George meanwhile, with finely appointed reinforcements, was in full march to join Ludwig; but the sad news of Mohacz met him: he withdrew, as soon as might be, to his own territory, and quitted Hungarian politics. This, I think, was George's third and last trial of war. He by no means delighted in that art, or had cultivated it like Casimir and some of his brothers.--

George by this time had considerable property; part of it important to the readers of this History. Anspach we already know; but the Duchy of Jagerndorf,--that and its pleasant valleys, fine hunting-grounds and larch-clad heights, among the Giant Mountains of Silesia,--that is to us the memorable territory. George got it in this manner:--

Some ten or fifteen years ago, the late King Vladislaus, our Uncle of blessed memory, loving George, and not having royal moneys at command, permitted him to redeem with his own cash certain Hungarian Domains, pledged at a ruinously cheap rate, but unredeemable by Vladislaus. George did so; years ago, guess ten or fifteen. George did not like the Hungarian Domains, with their Turk and other inconveniences; he proposed to exchange them with King Vladislaus for the Bohemian-Silesian Duchy of Jagerndorf; which had just then, by failure of heirs, lapsed to the King. This also Vladislaus, the beneficent cashless Uncle, liking George more and more, permitted to be done. And done it was; I see not in what year; only that the ultimate investiture (done, this part of the affair, by Ludwig OHNE HAUT, and duly sanctioned by the Kaiser) dates 1524, two years before the fatal Mohacz business.

From the time of this purchase, and especially till Brother Casimir's death, which happened in 1527, George resided oftener at Jagerndorf than at Anspach. Anspach, by the side of Baireuth, needed no management; and in Jagerndorf much probably required the hand of a good Governor to put it straight again. The Castle of Jagerndorf, which towers up there in a rather grand manner to this day, George built: "the old Castle of the Schellenbergs" (extinct predecessor Line) now gone to ruins, "stands on a Hill with larches on it, some miles off." Margraf George was much esteemed as Duke of Jagerndorf. What his actions in that region were, I know not; but it seems he was so well thought of in Silesia, two smaller neighboring Potentates, the Duke of Oppeln and the Duke of Ratibor, who had no heirs of their body, bequeathed, with the Kaiser's assent, these towns and territories to George: [Rentsch, pp. 623, 127-131. Kaiser is Ferdinand, Karl V.'s Brother,--as yet only KING of Bohemia and Hungary, but supreme in regard to such points. His assent is dated "17th June, 1531" in Rentsch.]--in mere love to their subjects (Rentsch intimates), that poor men might be governed by a wise good Duke, in the time coming. The Kaiser would have got the Duchies otherwise.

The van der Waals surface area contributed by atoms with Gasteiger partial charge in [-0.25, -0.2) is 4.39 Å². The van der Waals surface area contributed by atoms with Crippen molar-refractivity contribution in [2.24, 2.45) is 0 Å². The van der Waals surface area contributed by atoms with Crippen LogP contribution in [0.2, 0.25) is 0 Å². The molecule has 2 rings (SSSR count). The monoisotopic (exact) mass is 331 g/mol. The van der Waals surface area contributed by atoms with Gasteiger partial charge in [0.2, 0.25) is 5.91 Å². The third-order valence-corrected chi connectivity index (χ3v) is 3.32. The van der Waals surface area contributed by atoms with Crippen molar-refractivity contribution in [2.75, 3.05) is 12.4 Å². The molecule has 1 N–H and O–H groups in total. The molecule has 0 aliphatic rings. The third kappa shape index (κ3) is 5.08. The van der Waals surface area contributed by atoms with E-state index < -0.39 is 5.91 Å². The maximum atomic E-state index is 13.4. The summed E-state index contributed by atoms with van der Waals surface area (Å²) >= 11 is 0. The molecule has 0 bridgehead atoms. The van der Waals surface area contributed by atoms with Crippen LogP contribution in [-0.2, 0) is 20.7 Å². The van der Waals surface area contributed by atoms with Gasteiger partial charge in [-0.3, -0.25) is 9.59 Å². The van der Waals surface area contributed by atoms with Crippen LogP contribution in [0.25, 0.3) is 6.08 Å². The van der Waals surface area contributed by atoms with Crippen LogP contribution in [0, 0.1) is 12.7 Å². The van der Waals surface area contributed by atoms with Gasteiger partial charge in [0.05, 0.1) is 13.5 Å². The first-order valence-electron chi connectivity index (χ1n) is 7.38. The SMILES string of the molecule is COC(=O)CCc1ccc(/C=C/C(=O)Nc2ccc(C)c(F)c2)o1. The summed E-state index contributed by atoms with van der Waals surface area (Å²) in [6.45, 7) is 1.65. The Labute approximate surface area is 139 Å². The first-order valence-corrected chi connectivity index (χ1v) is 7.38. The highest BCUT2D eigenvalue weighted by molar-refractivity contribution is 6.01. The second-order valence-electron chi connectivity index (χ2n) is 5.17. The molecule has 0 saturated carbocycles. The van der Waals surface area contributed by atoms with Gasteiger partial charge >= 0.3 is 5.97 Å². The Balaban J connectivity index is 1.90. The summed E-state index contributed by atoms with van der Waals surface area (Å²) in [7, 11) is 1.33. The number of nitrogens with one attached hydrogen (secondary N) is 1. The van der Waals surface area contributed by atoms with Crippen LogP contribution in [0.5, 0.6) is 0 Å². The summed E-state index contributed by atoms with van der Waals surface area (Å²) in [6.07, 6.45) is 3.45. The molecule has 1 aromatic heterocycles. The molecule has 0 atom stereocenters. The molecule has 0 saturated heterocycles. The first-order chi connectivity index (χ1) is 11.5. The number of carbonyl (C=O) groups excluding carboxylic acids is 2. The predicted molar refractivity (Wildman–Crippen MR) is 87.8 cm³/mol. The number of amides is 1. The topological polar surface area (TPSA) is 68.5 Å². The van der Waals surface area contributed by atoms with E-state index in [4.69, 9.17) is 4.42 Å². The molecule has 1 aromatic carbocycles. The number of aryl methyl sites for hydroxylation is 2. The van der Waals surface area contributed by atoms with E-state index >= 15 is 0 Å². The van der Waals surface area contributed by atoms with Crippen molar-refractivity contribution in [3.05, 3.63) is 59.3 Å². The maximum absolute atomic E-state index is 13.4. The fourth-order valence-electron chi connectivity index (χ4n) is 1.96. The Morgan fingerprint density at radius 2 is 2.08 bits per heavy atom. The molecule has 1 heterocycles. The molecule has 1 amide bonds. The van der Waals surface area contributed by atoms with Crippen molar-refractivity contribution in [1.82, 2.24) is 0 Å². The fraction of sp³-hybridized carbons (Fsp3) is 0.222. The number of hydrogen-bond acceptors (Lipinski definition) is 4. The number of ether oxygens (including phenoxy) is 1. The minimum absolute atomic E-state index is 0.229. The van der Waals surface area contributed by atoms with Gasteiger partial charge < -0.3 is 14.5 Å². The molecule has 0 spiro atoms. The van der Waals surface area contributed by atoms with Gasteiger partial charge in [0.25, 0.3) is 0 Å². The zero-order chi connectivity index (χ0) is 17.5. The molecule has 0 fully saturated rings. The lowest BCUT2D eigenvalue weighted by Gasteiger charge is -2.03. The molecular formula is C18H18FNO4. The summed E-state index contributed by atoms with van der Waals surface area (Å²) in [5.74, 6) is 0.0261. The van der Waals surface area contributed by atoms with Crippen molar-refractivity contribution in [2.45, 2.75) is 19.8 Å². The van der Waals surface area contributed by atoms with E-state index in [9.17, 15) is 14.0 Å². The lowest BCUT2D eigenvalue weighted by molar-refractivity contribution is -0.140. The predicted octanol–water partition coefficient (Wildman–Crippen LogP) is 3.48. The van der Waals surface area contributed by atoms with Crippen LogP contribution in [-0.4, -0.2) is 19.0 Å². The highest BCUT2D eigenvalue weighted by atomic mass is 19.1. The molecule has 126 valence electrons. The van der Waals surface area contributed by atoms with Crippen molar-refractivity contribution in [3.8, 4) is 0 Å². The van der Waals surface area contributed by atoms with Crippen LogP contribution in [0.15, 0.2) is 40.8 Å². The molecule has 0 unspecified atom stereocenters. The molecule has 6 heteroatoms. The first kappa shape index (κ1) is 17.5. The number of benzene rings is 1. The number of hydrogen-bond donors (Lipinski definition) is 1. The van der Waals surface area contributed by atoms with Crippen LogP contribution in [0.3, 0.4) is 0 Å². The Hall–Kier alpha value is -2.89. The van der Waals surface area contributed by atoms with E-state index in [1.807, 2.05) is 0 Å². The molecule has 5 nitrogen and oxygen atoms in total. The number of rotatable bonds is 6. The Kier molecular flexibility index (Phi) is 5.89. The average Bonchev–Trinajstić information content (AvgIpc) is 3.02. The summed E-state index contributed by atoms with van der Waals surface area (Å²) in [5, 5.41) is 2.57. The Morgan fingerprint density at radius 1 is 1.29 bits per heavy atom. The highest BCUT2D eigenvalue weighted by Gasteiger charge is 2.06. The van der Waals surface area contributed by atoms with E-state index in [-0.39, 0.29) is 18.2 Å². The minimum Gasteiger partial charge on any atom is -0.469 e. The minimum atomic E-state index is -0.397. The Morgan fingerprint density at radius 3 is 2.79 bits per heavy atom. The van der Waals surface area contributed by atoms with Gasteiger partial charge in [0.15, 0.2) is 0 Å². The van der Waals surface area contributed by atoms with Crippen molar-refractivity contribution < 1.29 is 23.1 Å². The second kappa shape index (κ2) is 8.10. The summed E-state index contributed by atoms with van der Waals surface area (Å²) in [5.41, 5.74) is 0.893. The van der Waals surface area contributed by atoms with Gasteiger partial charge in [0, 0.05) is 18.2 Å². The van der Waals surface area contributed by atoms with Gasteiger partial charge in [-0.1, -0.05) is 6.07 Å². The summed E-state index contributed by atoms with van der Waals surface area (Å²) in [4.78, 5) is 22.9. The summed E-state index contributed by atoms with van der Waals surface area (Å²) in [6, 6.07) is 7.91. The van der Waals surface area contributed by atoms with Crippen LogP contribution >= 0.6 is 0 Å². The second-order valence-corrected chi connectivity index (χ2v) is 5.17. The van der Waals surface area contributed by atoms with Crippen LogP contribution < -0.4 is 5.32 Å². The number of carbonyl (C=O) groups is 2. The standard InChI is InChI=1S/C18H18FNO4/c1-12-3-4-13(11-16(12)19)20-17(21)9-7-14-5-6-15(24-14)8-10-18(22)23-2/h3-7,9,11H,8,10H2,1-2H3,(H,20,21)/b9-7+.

Nay the Kaiser, in spite of his preliminary assent, proved extortionate to George in this matter; and exacted heavy sums for the actual possession of Oppeln and Ratibor. George, going so zealously ahead in Protestant affairs, grew less and less a favorite with Kaisers. But so, at any rate, on peaceable unquestionable grounds, grounds valid as Imperial Law and ready money, George is at last Lord of these two little Countries, in the plain of South-Silesia, as of Jagerndorf among the Mountains hard by. George has and holds the Duchy of Jagerndorf, with these appendages (Jagerndorf since 1524, Ratibor and Oppeln since some years later); and lives constantly, or at the due intervals, in his own strong Mountain-Castle of Jagerndorf there,--we have no doubt, to the marked benefit of good men in those parts. Hereby has Jagerndorf joined itself to the Brandenburg Territories: and the reader can note the circumstance, for it will prove memorable one day.